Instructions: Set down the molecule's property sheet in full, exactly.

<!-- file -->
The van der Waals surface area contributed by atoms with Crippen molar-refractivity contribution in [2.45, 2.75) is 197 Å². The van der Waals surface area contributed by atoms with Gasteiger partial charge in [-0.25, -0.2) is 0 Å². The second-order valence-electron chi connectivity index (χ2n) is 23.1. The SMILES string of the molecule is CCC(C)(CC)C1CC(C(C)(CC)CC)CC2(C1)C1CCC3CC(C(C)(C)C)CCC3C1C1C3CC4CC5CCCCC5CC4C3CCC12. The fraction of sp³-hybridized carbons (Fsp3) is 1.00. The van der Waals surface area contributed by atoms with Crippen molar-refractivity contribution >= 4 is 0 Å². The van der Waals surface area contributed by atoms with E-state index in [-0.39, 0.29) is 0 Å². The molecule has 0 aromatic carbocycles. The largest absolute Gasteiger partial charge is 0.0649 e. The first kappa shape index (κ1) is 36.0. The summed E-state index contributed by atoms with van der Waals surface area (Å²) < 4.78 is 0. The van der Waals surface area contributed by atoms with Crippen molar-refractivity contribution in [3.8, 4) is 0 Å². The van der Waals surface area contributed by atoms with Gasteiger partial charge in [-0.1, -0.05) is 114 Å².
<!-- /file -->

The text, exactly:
The van der Waals surface area contributed by atoms with Crippen molar-refractivity contribution in [2.45, 2.75) is 197 Å². The van der Waals surface area contributed by atoms with Gasteiger partial charge in [-0.25, -0.2) is 0 Å². The second-order valence-electron chi connectivity index (χ2n) is 23.1. The SMILES string of the molecule is CCC(C)(CC)C1CC(C(C)(CC)CC)CC2(C1)C1CCC3CC(C(C)(C)C)CCC3C1C1C3CC4CC5CCCCC5CC4C3CCC12. The fraction of sp³-hybridized carbons (Fsp3) is 1.00. The van der Waals surface area contributed by atoms with Crippen molar-refractivity contribution >= 4 is 0 Å². The van der Waals surface area contributed by atoms with E-state index in [-0.39, 0.29) is 0 Å². The molecule has 0 aromatic carbocycles. The largest absolute Gasteiger partial charge is 0.0649 e. The first kappa shape index (κ1) is 36.0. The summed E-state index contributed by atoms with van der Waals surface area (Å²) < 4.78 is 0. The van der Waals surface area contributed by atoms with Crippen molar-refractivity contribution in [3.8, 4) is 0 Å². The van der Waals surface area contributed by atoms with Gasteiger partial charge in [-0.1, -0.05) is 114 Å².